Look Up! Hanging from the ceiling high above the museum’s lobby are detailed flight models of the 1903 Wright Flyer, the Gemini Spacecraft, and the Space Shuttle. There is also an actual, inert Loki-Dart Sounding Rocket. Find information panels about each one and get a closer look from the second floor balcony.
This aircraft was used to conduct the first controlled, powered, heavier-than-air human flight on December 17, 1903. Orville Wright piloted the yer for 12 seconds, covering 120 feet.
Much of the information NASA needed for a successful moon landing was learned on Gemini missions. Ten piloted Gemini spacecraft flew in 1965 and 1966.
Design and testing began in 1969, with the aim of developing a reusable orbital spacecraft designed to launch vertically like a rocket and land like an aircraft upon reentry. Five Shuttle systems were built and used on a total of 135 missions between 1981 to 2011, before the Shuttle Program ended.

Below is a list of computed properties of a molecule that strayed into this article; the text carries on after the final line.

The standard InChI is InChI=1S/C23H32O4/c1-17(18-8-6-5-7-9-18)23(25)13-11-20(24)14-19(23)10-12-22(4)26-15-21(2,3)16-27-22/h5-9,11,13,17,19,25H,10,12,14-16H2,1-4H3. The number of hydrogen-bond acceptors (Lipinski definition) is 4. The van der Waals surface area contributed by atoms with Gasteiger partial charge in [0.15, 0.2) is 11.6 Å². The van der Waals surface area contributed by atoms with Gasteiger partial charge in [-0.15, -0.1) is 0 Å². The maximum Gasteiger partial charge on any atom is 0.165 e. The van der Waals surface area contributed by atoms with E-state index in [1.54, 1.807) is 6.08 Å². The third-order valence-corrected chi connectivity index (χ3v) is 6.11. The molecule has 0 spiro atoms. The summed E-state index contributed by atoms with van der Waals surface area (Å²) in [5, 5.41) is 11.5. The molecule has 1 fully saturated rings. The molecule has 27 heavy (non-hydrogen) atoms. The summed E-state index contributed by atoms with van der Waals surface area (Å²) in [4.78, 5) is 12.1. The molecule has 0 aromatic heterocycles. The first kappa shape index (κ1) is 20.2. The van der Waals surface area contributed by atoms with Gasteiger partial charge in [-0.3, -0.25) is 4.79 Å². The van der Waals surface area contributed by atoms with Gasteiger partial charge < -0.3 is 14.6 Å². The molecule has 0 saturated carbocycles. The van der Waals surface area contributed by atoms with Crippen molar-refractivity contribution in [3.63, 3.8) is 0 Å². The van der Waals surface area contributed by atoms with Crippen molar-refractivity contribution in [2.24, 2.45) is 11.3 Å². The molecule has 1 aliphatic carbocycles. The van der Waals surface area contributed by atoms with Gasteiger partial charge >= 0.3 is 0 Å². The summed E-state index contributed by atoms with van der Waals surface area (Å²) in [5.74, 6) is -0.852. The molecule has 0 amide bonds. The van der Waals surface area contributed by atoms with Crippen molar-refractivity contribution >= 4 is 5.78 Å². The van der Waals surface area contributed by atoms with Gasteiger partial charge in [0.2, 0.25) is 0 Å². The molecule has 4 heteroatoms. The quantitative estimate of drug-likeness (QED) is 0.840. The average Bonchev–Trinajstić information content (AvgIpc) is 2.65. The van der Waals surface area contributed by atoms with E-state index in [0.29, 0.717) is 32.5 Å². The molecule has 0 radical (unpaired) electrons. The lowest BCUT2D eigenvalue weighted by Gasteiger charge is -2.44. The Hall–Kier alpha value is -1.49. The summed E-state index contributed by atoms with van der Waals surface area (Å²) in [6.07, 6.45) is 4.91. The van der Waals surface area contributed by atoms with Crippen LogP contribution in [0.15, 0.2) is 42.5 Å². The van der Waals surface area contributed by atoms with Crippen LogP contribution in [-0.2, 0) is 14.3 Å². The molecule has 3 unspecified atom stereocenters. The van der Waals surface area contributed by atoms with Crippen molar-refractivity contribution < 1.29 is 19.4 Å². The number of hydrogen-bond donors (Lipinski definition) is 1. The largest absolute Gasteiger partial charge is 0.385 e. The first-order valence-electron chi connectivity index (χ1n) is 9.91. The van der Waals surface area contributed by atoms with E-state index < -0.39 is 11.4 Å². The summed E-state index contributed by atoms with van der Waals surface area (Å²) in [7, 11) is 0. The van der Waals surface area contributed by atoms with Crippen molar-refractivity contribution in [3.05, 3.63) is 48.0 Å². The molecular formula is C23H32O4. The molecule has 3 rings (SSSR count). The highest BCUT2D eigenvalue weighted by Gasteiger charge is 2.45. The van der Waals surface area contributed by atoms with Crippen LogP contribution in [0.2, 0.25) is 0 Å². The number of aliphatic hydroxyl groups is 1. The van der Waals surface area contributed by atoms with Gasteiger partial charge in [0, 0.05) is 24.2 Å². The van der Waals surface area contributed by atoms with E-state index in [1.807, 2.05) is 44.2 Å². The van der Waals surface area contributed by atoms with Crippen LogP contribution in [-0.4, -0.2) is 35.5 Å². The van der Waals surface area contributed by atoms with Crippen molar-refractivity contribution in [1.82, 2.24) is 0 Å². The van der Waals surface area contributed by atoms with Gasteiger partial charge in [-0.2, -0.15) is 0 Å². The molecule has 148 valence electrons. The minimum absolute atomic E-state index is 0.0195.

A research rocket designed to launch on short flights that do not go into orbit. In nautical terms, to sound means throwing a weighted line overboard to measure the depth of water. Sounding rockets get their name because they are used to take scientific measurements.